[photo of a hydric soil with a penny shamelessly lifted from the internet]
When I started blogging in 2011, I had a blog partner and we launched Persephone’s Stepsisters together. It was an eclectic mix of book reviews, essays on the environment, writing tips, and musings on life. It was fun and successful and a huge learning curve for me. Then, as all relationships do either through death, divorce, or difference of opinion, it broke apart. Persephone’s Stepsisters continues on, and I’ve since launched this blog, Green Life Blue Water, but three years of content is a lot to have floating around in cyberspace, so in an effort to put my intellectual property back where it belongs, under my domain, I am periodically going to repost some of my favorite blog posts from that time period. If you’ve read them before, maybe you’ll see something new this time around. And since I love alliteration I’ve titled it reduximorphic.
Redoximorphic is a term used by soil scientists. In the wetlands world, a redoximorphic feature is a mottled color pattern, oranges and reds intermixed with varying grey tones indicative of a hydric soil, and which allows soil scientists to determine the classification of that hydric soil. If you don’t know what a hydric soil is think blueberry or cranberry bogs, the low lying areas on either side of the causeway en route to the beach, and generally any marshy area that has saturation, ponding or even flooding during the growing season as defined by the U.S. Army Corps of Engineers in its 1987 Wetlands Delineation Manual using a complicated formula and something about the soil’s biological zero temperature (roughly spring) — i.e., wetlands.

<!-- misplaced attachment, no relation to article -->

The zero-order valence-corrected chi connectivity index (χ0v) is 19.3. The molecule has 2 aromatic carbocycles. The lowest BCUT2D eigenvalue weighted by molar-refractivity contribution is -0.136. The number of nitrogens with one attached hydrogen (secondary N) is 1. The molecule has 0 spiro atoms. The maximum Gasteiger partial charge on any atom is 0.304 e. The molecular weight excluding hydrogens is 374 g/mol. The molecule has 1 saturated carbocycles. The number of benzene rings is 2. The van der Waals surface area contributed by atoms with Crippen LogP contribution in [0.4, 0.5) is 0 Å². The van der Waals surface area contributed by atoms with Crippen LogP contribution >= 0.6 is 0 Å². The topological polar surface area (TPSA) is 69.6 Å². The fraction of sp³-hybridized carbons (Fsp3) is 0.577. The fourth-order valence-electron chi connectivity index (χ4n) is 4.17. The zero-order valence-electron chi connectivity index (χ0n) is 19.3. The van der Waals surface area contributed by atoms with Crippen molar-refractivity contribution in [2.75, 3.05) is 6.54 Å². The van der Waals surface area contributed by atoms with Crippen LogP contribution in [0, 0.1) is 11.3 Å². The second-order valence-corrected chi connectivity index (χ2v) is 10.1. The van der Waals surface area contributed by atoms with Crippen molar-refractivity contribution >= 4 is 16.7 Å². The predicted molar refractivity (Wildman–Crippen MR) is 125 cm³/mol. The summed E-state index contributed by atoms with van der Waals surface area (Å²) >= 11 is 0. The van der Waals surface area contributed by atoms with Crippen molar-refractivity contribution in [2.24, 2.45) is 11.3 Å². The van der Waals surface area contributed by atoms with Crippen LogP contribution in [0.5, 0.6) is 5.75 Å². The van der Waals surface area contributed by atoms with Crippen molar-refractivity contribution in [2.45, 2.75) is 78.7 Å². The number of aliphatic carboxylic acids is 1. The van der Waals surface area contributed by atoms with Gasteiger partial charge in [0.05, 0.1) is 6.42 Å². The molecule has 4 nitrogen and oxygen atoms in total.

During the growing season, water creates the anaerobic conditions in the upper part of the soil closest to the earth’s surface. The saturation results in the oxidation and reduction of iron or manganese through the loss and gain of electrons, a process which I’m sure a high school chemistry student could explain much more succinctly than I can so I will leave it at that. The amount of redoximorphic features allows soil scientists to estimate the depth of the hydric soil, i.e., how much is saturated and for how long.
I think it’s cool, and mysterious, and something to ponder and really has nothing to do with reduximorphic, a word I made up. Redux, meaning to revive or come around again or bring back, but I submit it also implies leaving a trail, something for others to find. That all blends together in my sometimes mottled (get it?) thinking process to be a solid reason as to why I am reclaiming my prior work. Tenuous? Perhaps, but at least I’m never bored.
Tomorrow, a bit about triclosan, an over-used anti-bacterial agent and why you don’t need it in your soap, or shampoo, or mostly anything else, really. Until then.